Trent Dyrsmid: So, there’s a couple of places that I want to direct people to. One of them is we put together– and I’m just pulling up the page to have a quick peek to make sure, yeah, we put together a special offer of free stuff for your audience. It is a collection. I call it my growth accelerator packet. It’s a collection of five of my done for you work flow templates that live in my fluster software application. It’s all free. You can go sign up if you go to flowster.app/ampm. So, if you want to get those five, do that. If you want to learn more about it, if you’ve gotten interested in, Hey, I really like this Amazon reseller idea I want to get started. And I want Trent’s SOPs for that. You can get those by going to brightideas.co/webs, webs. There are videos and testimonials and sales page and the pricing and all that stuff. You can get that if you’re super-duper brand new and don’t even know what this whole Amazon thing is all about. I do have a regularly recurring webinar and you could go to brightideas.co/masterclass, and that will enroll you in that webinar. And I’ll explain how my whole product sourcing thing works and all the tools that I use and give lots of examples. So, those are probably three really good calls to action for people at various points in their journey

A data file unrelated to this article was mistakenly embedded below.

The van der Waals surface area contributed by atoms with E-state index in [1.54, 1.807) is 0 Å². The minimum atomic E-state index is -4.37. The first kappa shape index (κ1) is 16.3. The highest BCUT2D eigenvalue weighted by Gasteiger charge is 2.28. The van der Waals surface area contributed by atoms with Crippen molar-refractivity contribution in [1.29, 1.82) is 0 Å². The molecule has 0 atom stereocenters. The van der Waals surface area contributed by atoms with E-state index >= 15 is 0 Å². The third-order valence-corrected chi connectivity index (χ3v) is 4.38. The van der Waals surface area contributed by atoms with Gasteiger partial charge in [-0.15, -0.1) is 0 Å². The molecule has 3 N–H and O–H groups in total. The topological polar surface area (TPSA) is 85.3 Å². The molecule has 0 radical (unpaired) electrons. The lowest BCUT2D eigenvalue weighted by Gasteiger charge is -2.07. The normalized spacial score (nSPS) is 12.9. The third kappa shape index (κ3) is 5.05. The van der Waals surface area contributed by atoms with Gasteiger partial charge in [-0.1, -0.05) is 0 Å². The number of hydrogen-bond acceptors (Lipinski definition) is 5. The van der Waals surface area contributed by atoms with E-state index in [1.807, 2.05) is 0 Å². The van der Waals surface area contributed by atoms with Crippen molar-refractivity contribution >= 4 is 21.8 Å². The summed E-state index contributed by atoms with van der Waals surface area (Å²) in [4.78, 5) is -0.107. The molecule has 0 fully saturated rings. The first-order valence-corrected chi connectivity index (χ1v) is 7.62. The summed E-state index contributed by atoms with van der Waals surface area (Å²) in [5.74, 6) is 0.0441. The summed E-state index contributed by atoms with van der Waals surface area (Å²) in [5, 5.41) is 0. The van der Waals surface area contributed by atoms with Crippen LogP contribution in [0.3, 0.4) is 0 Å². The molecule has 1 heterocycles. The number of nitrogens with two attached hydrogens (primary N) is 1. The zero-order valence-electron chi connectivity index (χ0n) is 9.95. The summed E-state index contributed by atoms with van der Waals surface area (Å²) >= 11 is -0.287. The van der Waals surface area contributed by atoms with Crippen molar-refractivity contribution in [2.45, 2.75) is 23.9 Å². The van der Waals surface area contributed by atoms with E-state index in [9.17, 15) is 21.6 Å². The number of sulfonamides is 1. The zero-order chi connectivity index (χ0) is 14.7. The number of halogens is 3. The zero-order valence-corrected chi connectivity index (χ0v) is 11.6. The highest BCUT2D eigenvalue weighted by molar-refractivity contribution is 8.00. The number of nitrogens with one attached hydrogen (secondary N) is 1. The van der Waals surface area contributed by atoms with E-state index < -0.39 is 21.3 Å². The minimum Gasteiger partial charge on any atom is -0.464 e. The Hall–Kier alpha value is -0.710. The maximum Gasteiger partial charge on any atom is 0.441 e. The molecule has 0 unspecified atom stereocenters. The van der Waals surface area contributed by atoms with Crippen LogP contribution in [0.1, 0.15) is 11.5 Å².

Tim Jordan: And you can’t beat free. So, I appreciate you putting together that free information. Again, that was a flowster.app/ampm. Did I say that right?
Trent Dyrsmid: That’s for the free growth accelerator pack. Yes.
Tim Jordan: I usually mess that up. All right. Great. Well, thank you Trent, for being on. I want to be respectful of your time, and I know that there are a lot of things you could be doing, but sitting down and sharing some of your experience, sharing your story and sharing your tips with our audiences, something I’m extremely thankful for. So, thank you very much. And if we want to follow you on social media, where can we do that at?